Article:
Modern Psychological Studies
University of Tennessee at Chattanooga
Place of Publication
With depression rising worldwide, finding effective, affordable relief is a pressing global public health need. Social activity and physical activity both function as natural depression remedies, but depression can interfere with these activities. This study explores whether an increase in social activity can simultaneously increase voluntary exercise. If so, a single remedy could potentially yield two benefits. Rats were singly or paired housed to model social activity, and voluntary wheel running was measured. Depression proneness was modeled with Occidental Low-Saccharin- Consuming (LoS) rats; relative to high-saccharin-consuming (HiS) rats, LoS rats are more anxious and vulnerable to stress, both of which are risk factors for depression. Whether LoS rats would benefit more from social housing than HiS rats was of interest. Pair-housing increased wheel running, equally so among LoS and HiS rats. These results suggest that social activity may increase motivation to exercise, regardless of depression proneness.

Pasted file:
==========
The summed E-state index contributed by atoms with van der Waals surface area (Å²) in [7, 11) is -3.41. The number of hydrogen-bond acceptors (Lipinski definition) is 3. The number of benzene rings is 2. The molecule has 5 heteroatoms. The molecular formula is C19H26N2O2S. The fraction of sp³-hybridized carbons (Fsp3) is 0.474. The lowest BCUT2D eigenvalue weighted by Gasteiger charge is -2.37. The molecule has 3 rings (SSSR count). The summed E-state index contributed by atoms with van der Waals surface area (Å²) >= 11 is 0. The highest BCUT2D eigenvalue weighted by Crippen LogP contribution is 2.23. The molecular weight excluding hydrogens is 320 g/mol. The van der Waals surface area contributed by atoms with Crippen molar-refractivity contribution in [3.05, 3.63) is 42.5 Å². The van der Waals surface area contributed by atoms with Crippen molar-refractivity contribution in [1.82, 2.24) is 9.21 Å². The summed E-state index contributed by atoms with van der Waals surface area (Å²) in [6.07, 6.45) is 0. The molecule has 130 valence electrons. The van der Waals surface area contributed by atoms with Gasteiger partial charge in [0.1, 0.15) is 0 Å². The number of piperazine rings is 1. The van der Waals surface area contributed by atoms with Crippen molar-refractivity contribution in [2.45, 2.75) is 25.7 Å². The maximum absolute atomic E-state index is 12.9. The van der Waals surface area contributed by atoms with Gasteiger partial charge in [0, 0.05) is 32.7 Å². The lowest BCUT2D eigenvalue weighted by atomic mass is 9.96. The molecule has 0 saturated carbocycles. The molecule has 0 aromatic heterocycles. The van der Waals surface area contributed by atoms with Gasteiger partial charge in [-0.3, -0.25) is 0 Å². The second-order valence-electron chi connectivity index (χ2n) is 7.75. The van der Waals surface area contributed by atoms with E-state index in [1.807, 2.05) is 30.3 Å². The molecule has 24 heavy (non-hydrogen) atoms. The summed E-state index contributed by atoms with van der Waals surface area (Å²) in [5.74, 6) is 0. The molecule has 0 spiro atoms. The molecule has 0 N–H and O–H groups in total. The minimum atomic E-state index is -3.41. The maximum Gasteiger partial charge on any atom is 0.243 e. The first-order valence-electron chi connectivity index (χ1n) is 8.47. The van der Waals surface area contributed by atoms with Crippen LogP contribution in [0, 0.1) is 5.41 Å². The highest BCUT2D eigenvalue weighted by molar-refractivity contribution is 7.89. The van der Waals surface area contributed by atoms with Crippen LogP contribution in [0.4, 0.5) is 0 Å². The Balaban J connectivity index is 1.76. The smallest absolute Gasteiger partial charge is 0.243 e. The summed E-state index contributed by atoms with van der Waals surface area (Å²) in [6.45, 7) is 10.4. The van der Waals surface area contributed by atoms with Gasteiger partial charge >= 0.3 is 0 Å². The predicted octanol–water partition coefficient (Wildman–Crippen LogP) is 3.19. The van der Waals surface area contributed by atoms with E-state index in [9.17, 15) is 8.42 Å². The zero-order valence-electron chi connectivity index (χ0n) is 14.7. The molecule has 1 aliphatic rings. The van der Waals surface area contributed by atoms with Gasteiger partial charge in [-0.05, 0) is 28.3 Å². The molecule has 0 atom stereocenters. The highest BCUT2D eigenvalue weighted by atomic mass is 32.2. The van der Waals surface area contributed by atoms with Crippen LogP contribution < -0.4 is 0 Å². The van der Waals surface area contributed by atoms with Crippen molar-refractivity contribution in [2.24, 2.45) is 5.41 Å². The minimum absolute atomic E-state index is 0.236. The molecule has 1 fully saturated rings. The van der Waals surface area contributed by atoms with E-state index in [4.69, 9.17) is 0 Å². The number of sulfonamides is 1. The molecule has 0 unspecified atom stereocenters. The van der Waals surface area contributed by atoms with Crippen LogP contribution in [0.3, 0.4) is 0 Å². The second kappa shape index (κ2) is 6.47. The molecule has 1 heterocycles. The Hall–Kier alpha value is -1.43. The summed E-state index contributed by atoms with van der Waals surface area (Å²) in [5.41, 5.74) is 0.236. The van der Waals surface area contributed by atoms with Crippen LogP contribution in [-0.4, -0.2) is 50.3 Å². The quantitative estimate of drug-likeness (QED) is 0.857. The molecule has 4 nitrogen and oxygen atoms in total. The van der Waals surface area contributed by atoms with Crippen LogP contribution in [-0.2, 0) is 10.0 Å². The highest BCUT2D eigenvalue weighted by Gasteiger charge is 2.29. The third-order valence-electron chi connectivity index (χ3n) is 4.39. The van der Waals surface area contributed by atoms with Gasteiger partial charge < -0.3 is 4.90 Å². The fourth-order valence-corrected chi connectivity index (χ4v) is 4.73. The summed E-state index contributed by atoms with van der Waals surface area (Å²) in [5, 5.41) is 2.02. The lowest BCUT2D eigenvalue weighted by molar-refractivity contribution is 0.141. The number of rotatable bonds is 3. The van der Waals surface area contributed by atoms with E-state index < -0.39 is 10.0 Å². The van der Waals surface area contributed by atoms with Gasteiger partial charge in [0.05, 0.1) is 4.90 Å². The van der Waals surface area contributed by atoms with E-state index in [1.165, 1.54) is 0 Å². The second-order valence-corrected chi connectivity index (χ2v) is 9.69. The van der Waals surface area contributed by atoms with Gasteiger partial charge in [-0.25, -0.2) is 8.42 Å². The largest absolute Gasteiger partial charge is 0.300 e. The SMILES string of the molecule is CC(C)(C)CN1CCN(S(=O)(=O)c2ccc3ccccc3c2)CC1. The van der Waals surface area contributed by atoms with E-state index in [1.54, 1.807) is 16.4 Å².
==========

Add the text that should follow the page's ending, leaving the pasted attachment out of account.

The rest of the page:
BF1 .M63 v. 21 no. 1 2015
"How social activity affects exercise in a rat model of depression proneness,"
Modern Psychological Studies: Vol. 21
, Article 12.
Available at: http://scholar.utc.edu/mps/vol21/iss1/12